An upbeat survey of a decent, likable modern leader.



A sincere, adoring look at the life and legacy of the humanist pope who helped modernize the Catholic Church with the convening of Vatican II.

Although he served only briefly, from 1958 to 1963, Pope John XXIII, born a Bergamo peasant farmer’s son named Angelo Giuseppe Roncalli, pushed back against the ultraconservative wing dominating the papacy since Pius X’s turn-of-the-century reign. In this accessible biography, Tobin (Holy Holidays!: The Catholic Origins of Celebration, 2011, etc.) marks the 50th anniversary of the convening of the Second Vatican Council in October 1962 and John’s likely canonization in 2013. At times, the author sounds a little awestruck in describing Roncalli’s many diplomatic talents. Born in 1881 and ordained a deacon in 1903, he was formed by his early apprenticeship under Bishop Radini-Tedeschi of Bergamo, who employed a circle of liberal clergy advocating “the idea of Christ as an instrument of social change.” Under his tutelage, Roncalli became an activist and world traveler, tiptoeing around Pius X’s thundering denunciation of modernism; Roncalli was appointed by the more liberal Benedict XV for missionary work, then by Pius XI and Pius XII for diplomatic missions in Bulgaria, Greece, Turkey and postwar France. Revered for his work with refugees and ability to bring factions together, and well-liked by the other cardinals, Roncalli was nevertheless elected as a “transitional figure” to the papacy on October 28, 1958. Immediately, John began planning the first ecumenical council of the Church in 90 years, in the hope of embracing new currents of reform and renewal, especially as played out by the Cold War. The role of priests, evangelizing, use of the vernacular in Mass and changes in the liturgy, among others, were all reconsidered in the spirit of aggiornamento (“bringing up to date”).

An upbeat survey of a decent, likable modern leader.

Pub Date: Sept. 25, 2012

ISBN: 978-0-06-208943-4

Page Count: 288

Publisher: HarperOne

Review Posted Online: Aug. 13, 2012

Kirkus Reviews Issue: Sept. 1, 2012

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If the authors are serious, this is a silly, distasteful book. If they are not, it’s a brilliant satire.


The authors have created a sort of anti-Book of Virtues in this encyclopedic compendium of the ways and means of power.

Everyone wants power and everyone is in a constant duplicitous game to gain more power at the expense of others, according to Greene, a screenwriter and former editor at Esquire (Elffers, a book packager, designed the volume, with its attractive marginalia). We live today as courtiers once did in royal courts: we must appear civil while attempting to crush all those around us. This power game can be played well or poorly, and in these 48 laws culled from the history and wisdom of the world’s greatest power players are the rules that must be followed to win. These laws boil down to being as ruthless, selfish, manipulative, and deceitful as possible. Each law, however, gets its own chapter: “Conceal Your Intentions,” “Always Say Less Than Necessary,” “Pose as a Friend, Work as a Spy,” and so on. Each chapter is conveniently broken down into sections on what happened to those who transgressed or observed the particular law, the key elements in this law, and ways to defensively reverse this law when it’s used against you. Quotations in the margins amplify the lesson being taught. While compelling in the way an auto accident might be, the book is simply nonsense. Rules often contradict each other. We are told, for instance, to “be conspicuous at all cost,” then told to “behave like others.” More seriously, Greene never really defines “power,” and he merely asserts, rather than offers evidence for, the Hobbesian world of all against all in which he insists we live. The world may be like this at times, but often it isn’t. To ask why this is so would be a far more useful project.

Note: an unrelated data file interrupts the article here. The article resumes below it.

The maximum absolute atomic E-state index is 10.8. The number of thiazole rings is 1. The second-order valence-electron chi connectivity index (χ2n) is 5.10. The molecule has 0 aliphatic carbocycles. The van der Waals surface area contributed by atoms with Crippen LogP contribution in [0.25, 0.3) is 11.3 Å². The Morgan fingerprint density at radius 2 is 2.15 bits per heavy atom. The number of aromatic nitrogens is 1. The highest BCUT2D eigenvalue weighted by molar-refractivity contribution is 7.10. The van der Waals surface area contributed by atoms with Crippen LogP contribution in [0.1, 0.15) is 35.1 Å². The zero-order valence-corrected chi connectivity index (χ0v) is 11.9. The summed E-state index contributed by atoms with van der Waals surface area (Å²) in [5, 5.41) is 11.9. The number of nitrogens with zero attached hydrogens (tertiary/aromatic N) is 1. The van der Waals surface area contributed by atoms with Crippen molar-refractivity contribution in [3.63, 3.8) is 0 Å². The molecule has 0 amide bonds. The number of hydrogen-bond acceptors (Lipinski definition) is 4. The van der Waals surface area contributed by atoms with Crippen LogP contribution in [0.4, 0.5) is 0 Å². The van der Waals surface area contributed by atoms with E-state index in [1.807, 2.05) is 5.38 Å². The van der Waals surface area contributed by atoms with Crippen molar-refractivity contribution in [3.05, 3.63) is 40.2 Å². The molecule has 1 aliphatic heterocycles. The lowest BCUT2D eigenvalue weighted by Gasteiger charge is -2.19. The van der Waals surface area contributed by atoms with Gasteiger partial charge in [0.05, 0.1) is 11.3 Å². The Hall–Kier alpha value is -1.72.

If the authors are serious, this is a silly, distasteful book. If they are not, it’s a brilliant satire.

Pub Date: Sept. 1, 1998

ISBN: 0-670-88146-5

Page Count: 430

Publisher: Viking

Review Posted Online: May 20, 2010

Kirkus Reviews Issue: July 15, 1998

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The author's youthfulness helps to assure the inevitable comparison with the Anne Frank diary although over and above the...


Elie Wiesel spent his early years in a small Transylvanian town as one of four children. 

He was the only one of the family to survive what Francois Maurois, in his introduction, calls the "human holocaust" of the persecution of the Jews, which began with the restrictions, the singularization of the yellow star, the enclosure within the ghetto, and went on to the mass deportations to the ovens of Auschwitz and Buchenwald. There are unforgettable and horrifying scenes here in this spare and sombre memoir of this experience of the hanging of a child, of his first farewell with his father who leaves him an inheritance of a knife and a spoon, and of his last goodbye at Buchenwald his father's corpse is already cold let alone the long months of survival under unconscionable conditions. 

The author's youthfulness helps to assure the inevitable comparison with the Anne Frank diary although over and above the sphere of suffering shared, and in this case extended to the death march itself, there is no spiritual or emotional legacy here to offset any reader reluctance.

Pub Date: Jan. 16, 2006

ISBN: 0374500010

Page Count: 120

Publisher: Hill & Wang

Review Posted Online: Oct. 7, 2011

Kirkus Reviews Issue: Jan. 15, 2006

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